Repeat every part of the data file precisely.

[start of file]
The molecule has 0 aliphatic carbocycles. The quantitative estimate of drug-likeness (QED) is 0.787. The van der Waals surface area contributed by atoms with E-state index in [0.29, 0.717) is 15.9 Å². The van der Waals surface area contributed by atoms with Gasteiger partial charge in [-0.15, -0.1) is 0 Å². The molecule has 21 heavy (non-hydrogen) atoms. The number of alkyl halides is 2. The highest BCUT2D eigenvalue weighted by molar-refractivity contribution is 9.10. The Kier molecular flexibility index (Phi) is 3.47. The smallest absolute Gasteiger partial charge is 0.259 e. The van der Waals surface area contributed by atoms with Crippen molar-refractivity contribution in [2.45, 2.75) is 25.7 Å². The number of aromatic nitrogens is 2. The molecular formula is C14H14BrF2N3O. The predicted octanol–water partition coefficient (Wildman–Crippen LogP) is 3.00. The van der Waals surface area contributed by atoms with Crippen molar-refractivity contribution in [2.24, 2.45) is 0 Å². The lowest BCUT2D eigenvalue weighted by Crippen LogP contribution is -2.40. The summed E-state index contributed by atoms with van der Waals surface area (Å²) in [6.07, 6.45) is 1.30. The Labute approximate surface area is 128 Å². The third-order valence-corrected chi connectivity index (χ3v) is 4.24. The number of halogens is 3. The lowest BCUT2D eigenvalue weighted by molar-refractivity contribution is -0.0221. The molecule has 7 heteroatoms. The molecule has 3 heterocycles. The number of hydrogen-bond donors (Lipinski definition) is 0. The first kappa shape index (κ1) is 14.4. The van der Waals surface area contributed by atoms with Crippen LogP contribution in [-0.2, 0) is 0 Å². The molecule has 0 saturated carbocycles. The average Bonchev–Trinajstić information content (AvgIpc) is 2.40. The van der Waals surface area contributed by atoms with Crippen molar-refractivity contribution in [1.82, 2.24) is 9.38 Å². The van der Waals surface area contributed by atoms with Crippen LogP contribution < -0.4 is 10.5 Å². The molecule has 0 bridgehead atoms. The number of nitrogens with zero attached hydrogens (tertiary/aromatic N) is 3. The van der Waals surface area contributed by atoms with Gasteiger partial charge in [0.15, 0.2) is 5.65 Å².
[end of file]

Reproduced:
The molecule has 0 aliphatic carbocycles. The quantitative estimate of drug-likeness (QED) is 0.787. The van der Waals surface area contributed by atoms with E-state index in [0.29, 0.717) is 15.9 Å². The van der Waals surface area contributed by atoms with Gasteiger partial charge in [-0.15, -0.1) is 0 Å². The molecule has 21 heavy (non-hydrogen) atoms. The number of alkyl halides is 2. The highest BCUT2D eigenvalue weighted by molar-refractivity contribution is 9.10. The Kier molecular flexibility index (Phi) is 3.47. The smallest absolute Gasteiger partial charge is 0.259 e. The van der Waals surface area contributed by atoms with Crippen molar-refractivity contribution in [2.45, 2.75) is 25.7 Å². The number of aromatic nitrogens is 2. The molecular formula is C14H14BrF2N3O. The predicted octanol–water partition coefficient (Wildman–Crippen LogP) is 3.00. The van der Waals surface area contributed by atoms with Crippen molar-refractivity contribution in [2.24, 2.45) is 0 Å². The lowest BCUT2D eigenvalue weighted by Crippen LogP contribution is -2.40. The summed E-state index contributed by atoms with van der Waals surface area (Å²) in [6.07, 6.45) is 1.30. The Labute approximate surface area is 128 Å². The third-order valence-corrected chi connectivity index (χ3v) is 4.24. The number of halogens is 3. The lowest BCUT2D eigenvalue weighted by molar-refractivity contribution is -0.0221. The molecule has 7 heteroatoms. The molecule has 3 heterocycles. The number of hydrogen-bond donors (Lipinski definition) is 0. The first kappa shape index (κ1) is 14.4. The van der Waals surface area contributed by atoms with Crippen LogP contribution in [-0.2, 0) is 0 Å². The molecule has 0 saturated carbocycles. The average Bonchev–Trinajstić information content (AvgIpc) is 2.40. The van der Waals surface area contributed by atoms with Crippen molar-refractivity contribution in [1.82, 2.24) is 9.38 Å². The van der Waals surface area contributed by atoms with Crippen LogP contribution < -0.4 is 10.5 Å². The molecule has 0 bridgehead atoms. The number of nitrogens with zero attached hydrogens (tertiary/aromatic N) is 3. The van der Waals surface area contributed by atoms with Gasteiger partial charge in [0.15, 0.2) is 5.65 Å².